10. Under the second condition, eligible schools and libraries in Alaska are not permitted to request more services than are necessary for educational purposes. Alaska will protect against that possibility by instructing schools and libraries to maintain information documenting the necessity for additional services. This will reduce the likelihood of fraud and abuse by enabling the Schools and Libraries Division of the Universal Service Administrative Company to efficiently assess whether additional requests are associated with educational purposes. As noted above, this waiver only allows for the use of excess service that is incidental to services provided for educational purposes. If there are increases in requests not warranted by educational purposes, we believe that it will be appropriate to reassess the propriety of this waiver. Start Printed Page 67114

11. The third condition limits the waiver to communities where the services used by the school are purchased on a non-usage sensitive basis. By limiting implementation of this waiver to communities that pay a flat, non-traffic sensitive rate for services, it reduces wasted resources and it protects against abuse by ensuring that the schools and libraries program does not incur additional costs based on the increased utilization. In addition, the Commission notes that any additional equipment related to the provision of Internet service to the community will not be eligible for support.

12. The fourth condition limits local community usage to hours in which the school or library is not open. By limiting use for non-educational purposes to non-operating hours for the schools and libraries, the Commission guards against abuse by eliminating the possibility that community usage may interfere with usage of services for educational purposes in schools and libraries. In accord with this condition, Alaska will include terms in agreements with ISPs restricting community usage to non-operating hours. Specifically, agreements will include an explicit statement that service is restricted to non-operating hours of the school or library and will designate normal operating hours, along with the anticipated school year calendar. The local Internet service provider will also be required to demonstrate the effectiveness of how it will restrict service to the designated hours.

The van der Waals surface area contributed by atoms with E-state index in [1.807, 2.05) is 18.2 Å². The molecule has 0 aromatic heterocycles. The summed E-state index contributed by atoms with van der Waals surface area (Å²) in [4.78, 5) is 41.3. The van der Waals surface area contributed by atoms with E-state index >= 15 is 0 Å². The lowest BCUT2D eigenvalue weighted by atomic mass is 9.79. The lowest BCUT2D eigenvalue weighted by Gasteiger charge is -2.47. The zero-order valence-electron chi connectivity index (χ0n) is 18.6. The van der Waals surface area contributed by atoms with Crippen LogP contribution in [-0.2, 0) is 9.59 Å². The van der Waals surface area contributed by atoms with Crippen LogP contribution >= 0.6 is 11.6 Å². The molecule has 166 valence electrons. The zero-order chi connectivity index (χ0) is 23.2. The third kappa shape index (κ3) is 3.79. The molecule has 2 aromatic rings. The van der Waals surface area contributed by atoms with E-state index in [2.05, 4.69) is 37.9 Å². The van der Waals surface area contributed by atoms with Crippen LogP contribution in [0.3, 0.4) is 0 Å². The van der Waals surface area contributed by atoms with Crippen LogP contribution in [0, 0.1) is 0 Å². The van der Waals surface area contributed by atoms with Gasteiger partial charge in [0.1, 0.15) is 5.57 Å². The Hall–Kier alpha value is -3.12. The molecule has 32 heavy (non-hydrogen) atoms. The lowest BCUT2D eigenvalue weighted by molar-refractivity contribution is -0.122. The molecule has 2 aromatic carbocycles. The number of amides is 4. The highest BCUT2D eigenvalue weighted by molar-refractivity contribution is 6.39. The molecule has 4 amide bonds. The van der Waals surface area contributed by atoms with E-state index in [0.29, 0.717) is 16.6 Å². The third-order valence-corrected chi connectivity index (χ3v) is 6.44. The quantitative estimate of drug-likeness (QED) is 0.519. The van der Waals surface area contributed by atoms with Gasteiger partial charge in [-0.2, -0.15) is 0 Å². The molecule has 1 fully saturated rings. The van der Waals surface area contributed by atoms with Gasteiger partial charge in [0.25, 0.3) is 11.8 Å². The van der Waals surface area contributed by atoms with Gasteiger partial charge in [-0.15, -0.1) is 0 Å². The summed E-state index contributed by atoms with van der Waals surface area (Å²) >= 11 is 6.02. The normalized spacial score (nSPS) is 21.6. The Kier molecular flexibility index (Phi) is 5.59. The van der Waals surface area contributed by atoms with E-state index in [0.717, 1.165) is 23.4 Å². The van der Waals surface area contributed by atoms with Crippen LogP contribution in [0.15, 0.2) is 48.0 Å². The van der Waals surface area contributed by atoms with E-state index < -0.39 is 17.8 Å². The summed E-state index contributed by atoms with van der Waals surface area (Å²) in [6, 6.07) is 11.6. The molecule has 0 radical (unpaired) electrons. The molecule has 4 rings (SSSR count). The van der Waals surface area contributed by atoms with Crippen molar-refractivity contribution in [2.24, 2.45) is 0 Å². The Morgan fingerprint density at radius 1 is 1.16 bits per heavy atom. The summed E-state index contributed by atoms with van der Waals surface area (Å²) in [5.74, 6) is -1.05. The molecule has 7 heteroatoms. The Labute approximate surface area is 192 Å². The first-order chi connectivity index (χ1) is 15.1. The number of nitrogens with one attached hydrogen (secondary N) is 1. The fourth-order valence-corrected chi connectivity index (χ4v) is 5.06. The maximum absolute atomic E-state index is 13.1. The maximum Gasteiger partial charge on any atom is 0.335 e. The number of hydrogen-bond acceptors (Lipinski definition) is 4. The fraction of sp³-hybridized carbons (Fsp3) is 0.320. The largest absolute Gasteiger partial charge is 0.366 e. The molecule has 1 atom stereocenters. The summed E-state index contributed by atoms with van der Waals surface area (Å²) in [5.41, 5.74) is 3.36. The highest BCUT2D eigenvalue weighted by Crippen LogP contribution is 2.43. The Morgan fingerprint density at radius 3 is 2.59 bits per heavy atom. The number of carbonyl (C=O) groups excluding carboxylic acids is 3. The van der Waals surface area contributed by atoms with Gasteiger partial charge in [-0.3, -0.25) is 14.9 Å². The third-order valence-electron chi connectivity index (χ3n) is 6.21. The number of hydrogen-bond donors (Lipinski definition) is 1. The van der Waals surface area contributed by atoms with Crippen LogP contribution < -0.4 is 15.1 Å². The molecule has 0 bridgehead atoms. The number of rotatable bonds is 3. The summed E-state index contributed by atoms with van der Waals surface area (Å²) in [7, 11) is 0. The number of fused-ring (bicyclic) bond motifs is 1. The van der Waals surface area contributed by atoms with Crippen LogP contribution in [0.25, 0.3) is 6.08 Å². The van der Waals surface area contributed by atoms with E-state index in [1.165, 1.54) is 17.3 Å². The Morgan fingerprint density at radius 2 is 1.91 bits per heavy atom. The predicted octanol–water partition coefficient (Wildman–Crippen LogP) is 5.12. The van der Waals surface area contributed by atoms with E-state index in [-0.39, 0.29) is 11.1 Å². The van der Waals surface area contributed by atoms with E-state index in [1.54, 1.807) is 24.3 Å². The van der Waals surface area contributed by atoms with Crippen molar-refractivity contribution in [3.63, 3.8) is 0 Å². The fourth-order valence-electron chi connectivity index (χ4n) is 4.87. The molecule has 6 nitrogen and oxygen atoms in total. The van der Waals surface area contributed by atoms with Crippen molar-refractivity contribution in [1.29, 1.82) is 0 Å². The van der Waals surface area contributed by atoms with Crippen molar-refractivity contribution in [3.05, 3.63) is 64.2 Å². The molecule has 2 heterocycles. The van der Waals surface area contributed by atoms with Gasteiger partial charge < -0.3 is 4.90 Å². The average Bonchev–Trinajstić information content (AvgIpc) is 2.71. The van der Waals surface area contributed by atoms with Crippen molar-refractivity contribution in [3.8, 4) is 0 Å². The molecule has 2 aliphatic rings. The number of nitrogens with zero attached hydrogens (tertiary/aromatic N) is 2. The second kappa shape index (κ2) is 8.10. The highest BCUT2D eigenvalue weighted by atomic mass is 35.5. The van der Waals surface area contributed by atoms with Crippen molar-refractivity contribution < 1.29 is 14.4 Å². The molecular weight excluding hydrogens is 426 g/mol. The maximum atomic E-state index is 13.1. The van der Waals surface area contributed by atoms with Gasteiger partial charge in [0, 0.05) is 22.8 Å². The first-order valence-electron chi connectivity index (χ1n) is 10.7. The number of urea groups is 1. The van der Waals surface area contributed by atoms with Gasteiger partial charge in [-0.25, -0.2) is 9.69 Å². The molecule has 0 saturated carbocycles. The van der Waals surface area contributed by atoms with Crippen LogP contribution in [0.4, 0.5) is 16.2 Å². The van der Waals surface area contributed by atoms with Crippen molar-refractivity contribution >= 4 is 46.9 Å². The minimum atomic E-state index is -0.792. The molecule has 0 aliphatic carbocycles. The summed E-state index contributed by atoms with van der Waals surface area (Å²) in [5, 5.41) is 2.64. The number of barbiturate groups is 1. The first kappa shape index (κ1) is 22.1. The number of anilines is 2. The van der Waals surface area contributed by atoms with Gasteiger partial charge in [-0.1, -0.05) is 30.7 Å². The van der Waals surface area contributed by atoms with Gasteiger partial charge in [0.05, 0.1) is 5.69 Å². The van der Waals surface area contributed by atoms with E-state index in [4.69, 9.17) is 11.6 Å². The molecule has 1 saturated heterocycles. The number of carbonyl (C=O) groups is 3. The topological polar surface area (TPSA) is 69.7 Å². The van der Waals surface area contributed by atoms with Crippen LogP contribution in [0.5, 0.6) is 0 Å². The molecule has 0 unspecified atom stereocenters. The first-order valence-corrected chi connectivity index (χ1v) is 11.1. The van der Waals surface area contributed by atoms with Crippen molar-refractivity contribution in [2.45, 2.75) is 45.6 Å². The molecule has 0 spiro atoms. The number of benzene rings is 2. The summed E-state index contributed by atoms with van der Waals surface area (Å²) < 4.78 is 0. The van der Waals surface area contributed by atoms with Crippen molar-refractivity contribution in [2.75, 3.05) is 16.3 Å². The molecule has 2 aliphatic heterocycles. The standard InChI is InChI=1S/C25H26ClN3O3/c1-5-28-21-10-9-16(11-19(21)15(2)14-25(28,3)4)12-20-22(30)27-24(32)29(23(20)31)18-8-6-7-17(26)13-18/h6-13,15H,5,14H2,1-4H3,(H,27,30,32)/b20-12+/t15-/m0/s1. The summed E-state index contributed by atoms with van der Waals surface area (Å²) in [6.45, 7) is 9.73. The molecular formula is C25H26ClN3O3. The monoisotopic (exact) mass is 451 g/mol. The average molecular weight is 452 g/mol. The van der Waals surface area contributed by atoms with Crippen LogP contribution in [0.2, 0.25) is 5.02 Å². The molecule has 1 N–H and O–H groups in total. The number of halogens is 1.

13. Pursuant to the fifth condition, excess services must be made available to all capable service providers in a neutral manner that does not require or take into account any commitments or promises from the service providers. This condition is consistent with the Act, which prohibits any discounted services or network capacity from “being sold, resold, or transferred by such user in consideration for money or any other thing of value.” We believe that this condition will ensure that excess services are not transferred in exchange for any benefit to the school, library, or surrounding community, whether the benefit is a promise of particular services, prices, or other thing of value. This condition will also protect against fraud, waste, and abuse by providing that all public, tribal, non-profit, and commercial entities will be treated equally. We note that there may be circumstances in which demand for the excess services by service providers is greater than the available excess services. In such instances, the school or library may determine priority based on a set of neutral criteria that is consistent with this condition, such as random selection, first-come-first-served, or any other methodology that does not prioritize based on expectations of particular benefits to the institution or surrounding community. The Commission also notes that this condition in no way prohibits schools and libraries from establishing minimal technical requirements to protect the integrity of the institution's network, to ensure that selected providers are actually capable of providing service, or to ensure that selected providers are prepared to offer service.

14. Therefore, because the Commission finds that this waiver is in the public interest and that Alaska has demonstrated special circumstances, we find good cause to grant Alaska's waiver request subject to the provided conditions. The Commission is confident that this waiver will ensure that appropriate steps will be made to ensure the integrity of the schools and libraries universal service mechanism.

III. Ordering Clause

15. Pursuant to sections 1, 4(i), and 254 of the Communications Act of 1934, as amended, 47 U.S.C. 151, 154(i), and 254 and 1.3 and 1.925 of the Commission's rules 47 CFR 1.3 and 1.925, the waiver request filed by the State of Alaska on January 29, 2001, is granted, subject to the conditions indicated herein.

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Federal Communications Commission.

Magalie Roman Salas,

Secretary.

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[FR Doc. 01-31868 Filed 12-27-01; 8:45 am]

BILLING CODE 6712-01-P